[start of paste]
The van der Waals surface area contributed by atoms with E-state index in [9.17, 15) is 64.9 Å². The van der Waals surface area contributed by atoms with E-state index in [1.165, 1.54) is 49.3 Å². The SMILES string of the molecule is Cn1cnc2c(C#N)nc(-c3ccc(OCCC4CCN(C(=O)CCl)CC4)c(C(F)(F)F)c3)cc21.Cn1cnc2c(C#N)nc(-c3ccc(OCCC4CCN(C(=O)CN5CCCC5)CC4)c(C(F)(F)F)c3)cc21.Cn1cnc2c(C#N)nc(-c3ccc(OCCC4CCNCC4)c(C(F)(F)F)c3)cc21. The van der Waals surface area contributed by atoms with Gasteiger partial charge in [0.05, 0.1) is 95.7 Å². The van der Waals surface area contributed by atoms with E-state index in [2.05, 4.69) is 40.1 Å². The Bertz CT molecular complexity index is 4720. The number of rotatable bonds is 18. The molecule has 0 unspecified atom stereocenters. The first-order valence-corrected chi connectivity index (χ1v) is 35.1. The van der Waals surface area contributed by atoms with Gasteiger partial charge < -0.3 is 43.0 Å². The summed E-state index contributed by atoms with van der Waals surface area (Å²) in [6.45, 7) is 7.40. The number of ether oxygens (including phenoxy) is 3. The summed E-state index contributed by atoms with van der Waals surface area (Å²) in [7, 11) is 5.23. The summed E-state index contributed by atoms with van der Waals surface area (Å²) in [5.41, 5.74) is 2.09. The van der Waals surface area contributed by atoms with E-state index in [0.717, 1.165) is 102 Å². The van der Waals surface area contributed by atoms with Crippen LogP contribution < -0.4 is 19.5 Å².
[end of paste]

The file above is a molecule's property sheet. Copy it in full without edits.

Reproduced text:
The van der Waals surface area contributed by atoms with E-state index in [9.17, 15) is 64.9 Å². The van der Waals surface area contributed by atoms with E-state index in [1.165, 1.54) is 49.3 Å². The SMILES string of the molecule is Cn1cnc2c(C#N)nc(-c3ccc(OCCC4CCN(C(=O)CCl)CC4)c(C(F)(F)F)c3)cc21.Cn1cnc2c(C#N)nc(-c3ccc(OCCC4CCN(C(=O)CN5CCCC5)CC4)c(C(F)(F)F)c3)cc21.Cn1cnc2c(C#N)nc(-c3ccc(OCCC4CCNCC4)c(C(F)(F)F)c3)cc21. The van der Waals surface area contributed by atoms with Gasteiger partial charge in [0.05, 0.1) is 95.7 Å². The van der Waals surface area contributed by atoms with E-state index in [2.05, 4.69) is 40.1 Å². The Bertz CT molecular complexity index is 4720. The number of rotatable bonds is 18. The molecule has 0 unspecified atom stereocenters. The first-order valence-corrected chi connectivity index (χ1v) is 35.1. The van der Waals surface area contributed by atoms with Gasteiger partial charge < -0.3 is 43.0 Å². The summed E-state index contributed by atoms with van der Waals surface area (Å²) in [6.45, 7) is 7.40. The number of ether oxygens (including phenoxy) is 3. The summed E-state index contributed by atoms with van der Waals surface area (Å²) in [7, 11) is 5.23. The summed E-state index contributed by atoms with van der Waals surface area (Å²) in [5.41, 5.74) is 2.09. The van der Waals surface area contributed by atoms with E-state index in [0.717, 1.165) is 102 Å². The van der Waals surface area contributed by atoms with Crippen LogP contribution < -0.4 is 19.5 Å².